New ebook
10 Best Practices to Optimize Your Product Org

Epics Scrum Agile

What are Epics in Scrum and Agile?
Definition of Epics Scrum Agile
Epics in an agile scrum sense represent large, conceptual bodies of work which capture desired outcomes and categorize the overarching feature capability heading into manageable priorities. Stories get elaborated in future sprints avoiding technical specifications too early retaining flexibility longer until ready for execution when user value focus pulls in details.

In the realm of product management and operations, the terms 'Epics', 'Scrum', and 'Agile' are frequently used. These concepts form the backbone of modern software development methodologies and are crucial for efficient project management. This glossary entry will delve into the intricacies of these terms, providing a comprehensive understanding of their definitions, applications, and significance in the field of product management and operations.

Understanding these terms and their interplay is essential for anyone involved in product development, as they provide a framework for organizing work, managing teams, and delivering high-quality products in a timely manner. By the end of this glossary entry, you will have a clear understanding of what Epics, Scrum, and Agile are, and how they are used in product management and operations.

Agile Methodology

The Agile methodology is a project management and product development approach that prioritizes flexibility, collaboration, and customer satisfaction. It is characterized by short, iterative development cycles, known as 'sprints', and a focus on continuous improvement. Agile is not a single method, but a collection of values and principles that guide how projects are managed and products are developed.

Agile was born out of the need for a more flexible, adaptive approach to software development. Traditional 'waterfall' methods, which require detailed planning and linear development, were found to be inadequate in the face of changing requirements and fast-paced technological advancements. Agile, with its emphasis on adaptability and customer collaboration, provides a solution to these challenges.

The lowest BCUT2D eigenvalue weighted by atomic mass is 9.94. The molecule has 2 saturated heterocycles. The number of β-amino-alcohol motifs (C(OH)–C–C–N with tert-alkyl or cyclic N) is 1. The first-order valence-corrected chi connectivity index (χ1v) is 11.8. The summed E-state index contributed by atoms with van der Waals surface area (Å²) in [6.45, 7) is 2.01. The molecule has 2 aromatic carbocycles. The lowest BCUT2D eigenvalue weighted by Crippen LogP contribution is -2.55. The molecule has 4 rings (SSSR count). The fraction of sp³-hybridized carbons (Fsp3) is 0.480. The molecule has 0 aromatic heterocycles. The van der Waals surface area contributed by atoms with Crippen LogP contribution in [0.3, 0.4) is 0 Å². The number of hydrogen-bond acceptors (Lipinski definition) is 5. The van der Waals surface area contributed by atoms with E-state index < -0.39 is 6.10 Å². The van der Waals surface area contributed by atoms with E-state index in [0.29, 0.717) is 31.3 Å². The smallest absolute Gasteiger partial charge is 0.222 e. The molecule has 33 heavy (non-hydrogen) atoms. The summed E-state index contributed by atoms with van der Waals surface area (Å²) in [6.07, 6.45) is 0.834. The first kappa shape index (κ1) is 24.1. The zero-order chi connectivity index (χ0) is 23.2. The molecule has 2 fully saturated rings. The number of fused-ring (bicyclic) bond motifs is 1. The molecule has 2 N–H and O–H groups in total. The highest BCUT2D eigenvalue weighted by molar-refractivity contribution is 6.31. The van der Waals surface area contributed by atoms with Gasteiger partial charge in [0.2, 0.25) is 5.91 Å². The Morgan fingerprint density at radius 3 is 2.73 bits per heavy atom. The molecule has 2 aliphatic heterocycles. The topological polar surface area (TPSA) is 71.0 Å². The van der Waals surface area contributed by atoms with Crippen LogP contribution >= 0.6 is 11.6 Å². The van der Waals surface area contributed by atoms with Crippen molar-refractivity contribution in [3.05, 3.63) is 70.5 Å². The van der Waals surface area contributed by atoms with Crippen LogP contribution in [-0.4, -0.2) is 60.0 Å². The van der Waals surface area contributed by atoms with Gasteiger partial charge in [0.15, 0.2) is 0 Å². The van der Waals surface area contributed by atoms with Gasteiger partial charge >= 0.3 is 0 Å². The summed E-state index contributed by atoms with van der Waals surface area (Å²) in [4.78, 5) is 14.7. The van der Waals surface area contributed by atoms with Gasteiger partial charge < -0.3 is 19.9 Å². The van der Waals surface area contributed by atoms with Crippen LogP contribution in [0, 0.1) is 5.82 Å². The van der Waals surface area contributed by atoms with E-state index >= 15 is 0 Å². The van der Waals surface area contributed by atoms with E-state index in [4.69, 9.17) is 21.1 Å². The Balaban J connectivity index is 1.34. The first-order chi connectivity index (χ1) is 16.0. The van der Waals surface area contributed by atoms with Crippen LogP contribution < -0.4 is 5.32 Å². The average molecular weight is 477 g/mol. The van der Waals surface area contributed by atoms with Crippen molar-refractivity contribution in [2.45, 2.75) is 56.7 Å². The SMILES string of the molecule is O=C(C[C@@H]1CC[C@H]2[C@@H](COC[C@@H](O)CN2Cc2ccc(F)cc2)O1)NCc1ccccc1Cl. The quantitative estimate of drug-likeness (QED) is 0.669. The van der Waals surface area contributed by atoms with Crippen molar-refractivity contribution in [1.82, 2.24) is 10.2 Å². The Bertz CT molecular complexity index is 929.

Principles of Agile

The Agile methodology is guided by twelve principles, as outlined in the Agile Manifesto. These principles emphasize customer satisfaction, welcome changing requirements, advocate for frequent delivery of working software, and promote sustainable development, among others. They also stress the importance of technical excellence, good design, and simplicity.

These principles serve as a roadmap for implementing the Agile methodology. They provide a framework for making decisions and solving problems in a way that aligns with the Agile philosophy. Understanding these principles is crucial for anyone seeking to implement Agile in their product management and operations.

Benefits of Agile

The Agile methodology offers numerous benefits for product management and operations. It allows for greater flexibility, as changes can be incorporated at any stage of the development process. This adaptability makes Agile particularly suitable for projects with uncertain or dynamic requirements.

Agile also promotes customer satisfaction by involving them in the development process. By delivering working software frequently, customers can provide feedback and see their requirements being met in real time. This collaborative approach ensures that the final product aligns closely with customer expectations.

Scrum Framework

Scrum is a specific implementation of the Agile methodology. It is a lightweight, iterative framework for managing and controlling complex work, often used in software development. Scrum is characterized by short, time-boxed iterations known as 'sprints', and roles such as the Scrum Master and Product Owner.